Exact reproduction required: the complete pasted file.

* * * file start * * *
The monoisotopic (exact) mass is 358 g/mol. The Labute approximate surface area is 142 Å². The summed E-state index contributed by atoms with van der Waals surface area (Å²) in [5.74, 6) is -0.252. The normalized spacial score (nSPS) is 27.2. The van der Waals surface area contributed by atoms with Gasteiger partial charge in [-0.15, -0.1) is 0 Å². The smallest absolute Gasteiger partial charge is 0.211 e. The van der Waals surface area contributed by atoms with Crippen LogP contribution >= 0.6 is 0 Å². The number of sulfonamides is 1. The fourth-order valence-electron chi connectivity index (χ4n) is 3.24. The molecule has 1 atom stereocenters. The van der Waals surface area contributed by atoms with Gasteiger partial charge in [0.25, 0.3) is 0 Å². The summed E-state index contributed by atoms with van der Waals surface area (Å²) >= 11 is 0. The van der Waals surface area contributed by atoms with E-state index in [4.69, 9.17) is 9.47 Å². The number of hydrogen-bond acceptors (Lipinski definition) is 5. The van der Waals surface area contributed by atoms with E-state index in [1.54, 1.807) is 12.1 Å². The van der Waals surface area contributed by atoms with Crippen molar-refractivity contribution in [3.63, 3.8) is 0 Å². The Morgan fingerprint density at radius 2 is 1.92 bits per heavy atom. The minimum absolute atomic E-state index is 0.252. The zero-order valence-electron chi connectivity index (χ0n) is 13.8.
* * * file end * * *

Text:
The monoisotopic (exact) mass is 358 g/mol. The Labute approximate surface area is 142 Å². The summed E-state index contributed by atoms with van der Waals surface area (Å²) in [5.74, 6) is -0.252. The normalized spacial score (nSPS) is 27.2. The van der Waals surface area contributed by atoms with Gasteiger partial charge in [-0.15, -0.1) is 0 Å². The smallest absolute Gasteiger partial charge is 0.211 e. The van der Waals surface area contributed by atoms with Crippen LogP contribution >= 0.6 is 0 Å². The number of sulfonamides is 1. The fourth-order valence-electron chi connectivity index (χ4n) is 3.24. The molecule has 1 atom stereocenters. The van der Waals surface area contributed by atoms with Gasteiger partial charge in [0.25, 0.3) is 0 Å². The summed E-state index contributed by atoms with van der Waals surface area (Å²) >= 11 is 0. The van der Waals surface area contributed by atoms with E-state index in [4.69, 9.17) is 9.47 Å². The number of hydrogen-bond acceptors (Lipinski definition) is 5. The van der Waals surface area contributed by atoms with E-state index in [1.54, 1.807) is 12.1 Å². The van der Waals surface area contributed by atoms with Crippen molar-refractivity contribution in [3.63, 3.8) is 0 Å². The Morgan fingerprint density at radius 2 is 1.92 bits per heavy atom. The minimum absolute atomic E-state index is 0.252. The zero-order valence-electron chi connectivity index (χ0n) is 13.8.